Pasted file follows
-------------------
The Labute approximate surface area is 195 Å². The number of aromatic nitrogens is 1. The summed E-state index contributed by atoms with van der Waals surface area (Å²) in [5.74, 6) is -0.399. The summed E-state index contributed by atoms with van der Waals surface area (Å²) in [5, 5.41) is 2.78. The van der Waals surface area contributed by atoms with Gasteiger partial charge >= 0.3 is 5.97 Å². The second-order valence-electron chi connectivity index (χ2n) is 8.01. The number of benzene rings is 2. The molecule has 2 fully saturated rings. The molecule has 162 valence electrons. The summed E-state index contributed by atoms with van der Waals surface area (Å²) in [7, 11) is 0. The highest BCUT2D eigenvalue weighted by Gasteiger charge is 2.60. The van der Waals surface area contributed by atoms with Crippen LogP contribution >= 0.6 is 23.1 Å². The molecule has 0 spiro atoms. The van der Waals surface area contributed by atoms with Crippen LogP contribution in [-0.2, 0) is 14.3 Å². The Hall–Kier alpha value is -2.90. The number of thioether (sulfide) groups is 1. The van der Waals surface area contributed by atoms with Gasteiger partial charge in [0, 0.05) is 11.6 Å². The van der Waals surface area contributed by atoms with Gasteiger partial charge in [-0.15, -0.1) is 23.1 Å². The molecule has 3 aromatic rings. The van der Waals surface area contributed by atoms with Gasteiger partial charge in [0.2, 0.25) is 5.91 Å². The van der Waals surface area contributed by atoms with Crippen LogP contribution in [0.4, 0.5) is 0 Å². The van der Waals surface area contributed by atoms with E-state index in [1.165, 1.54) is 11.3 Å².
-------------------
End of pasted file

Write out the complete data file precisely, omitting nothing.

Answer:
The Labute approximate surface area is 195 Å². The number of aromatic nitrogens is 1. The summed E-state index contributed by atoms with van der Waals surface area (Å²) in [5.74, 6) is -0.399. The summed E-state index contributed by atoms with van der Waals surface area (Å²) in [5, 5.41) is 2.78. The van der Waals surface area contributed by atoms with Gasteiger partial charge >= 0.3 is 5.97 Å². The second-order valence-electron chi connectivity index (χ2n) is 8.01. The number of benzene rings is 2. The molecule has 2 fully saturated rings. The molecule has 162 valence electrons. The summed E-state index contributed by atoms with van der Waals surface area (Å²) in [7, 11) is 0. The highest BCUT2D eigenvalue weighted by Gasteiger charge is 2.60. The van der Waals surface area contributed by atoms with Crippen LogP contribution >= 0.6 is 23.1 Å². The molecule has 0 spiro atoms. The van der Waals surface area contributed by atoms with Crippen LogP contribution in [-0.2, 0) is 14.3 Å². The Hall–Kier alpha value is -2.90. The number of thioether (sulfide) groups is 1. The van der Waals surface area contributed by atoms with Gasteiger partial charge in [0, 0.05) is 11.6 Å². The van der Waals surface area contributed by atoms with Gasteiger partial charge in [-0.15, -0.1) is 23.1 Å². The molecule has 3 aromatic rings. The van der Waals surface area contributed by atoms with Gasteiger partial charge in [0.2, 0.25) is 5.91 Å². The van der Waals surface area contributed by atoms with Crippen LogP contribution in [0.4, 0.5) is 0 Å². The van der Waals surface area contributed by atoms with E-state index in [1.165, 1.54) is 11.3 Å².